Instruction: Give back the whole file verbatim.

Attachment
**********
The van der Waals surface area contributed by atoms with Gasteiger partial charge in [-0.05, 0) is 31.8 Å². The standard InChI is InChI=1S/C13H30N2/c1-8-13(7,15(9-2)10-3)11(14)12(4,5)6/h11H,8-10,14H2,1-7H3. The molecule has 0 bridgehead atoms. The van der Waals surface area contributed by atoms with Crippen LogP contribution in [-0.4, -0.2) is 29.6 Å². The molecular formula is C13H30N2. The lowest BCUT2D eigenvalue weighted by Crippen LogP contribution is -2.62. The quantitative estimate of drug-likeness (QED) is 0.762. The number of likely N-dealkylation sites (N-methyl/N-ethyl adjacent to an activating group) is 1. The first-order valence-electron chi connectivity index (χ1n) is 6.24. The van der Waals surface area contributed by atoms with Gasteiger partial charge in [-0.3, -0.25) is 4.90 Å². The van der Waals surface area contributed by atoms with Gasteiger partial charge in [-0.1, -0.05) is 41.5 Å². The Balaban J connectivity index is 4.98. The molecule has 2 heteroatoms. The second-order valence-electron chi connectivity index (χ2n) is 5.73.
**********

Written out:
The van der Waals surface area contributed by atoms with Gasteiger partial charge in [-0.05, 0) is 31.8 Å². The standard InChI is InChI=1S/C13H30N2/c1-8-13(7,15(9-2)10-3)11(14)12(4,5)6/h11H,8-10,14H2,1-7H3. The molecule has 0 bridgehead atoms. The van der Waals surface area contributed by atoms with Crippen LogP contribution in [-0.4, -0.2) is 29.6 Å². The molecular formula is C13H30N2. The lowest BCUT2D eigenvalue weighted by Crippen LogP contribution is -2.62. The quantitative estimate of drug-likeness (QED) is 0.762. The number of likely N-dealkylation sites (N-methyl/N-ethyl adjacent to an activating group) is 1. The first-order valence-electron chi connectivity index (χ1n) is 6.24. The van der Waals surface area contributed by atoms with Gasteiger partial charge in [-0.3, -0.25) is 4.90 Å². The van der Waals surface area contributed by atoms with Gasteiger partial charge in [-0.1, -0.05) is 41.5 Å². The Balaban J connectivity index is 4.98. The molecule has 2 heteroatoms. The second-order valence-electron chi connectivity index (χ2n) is 5.73.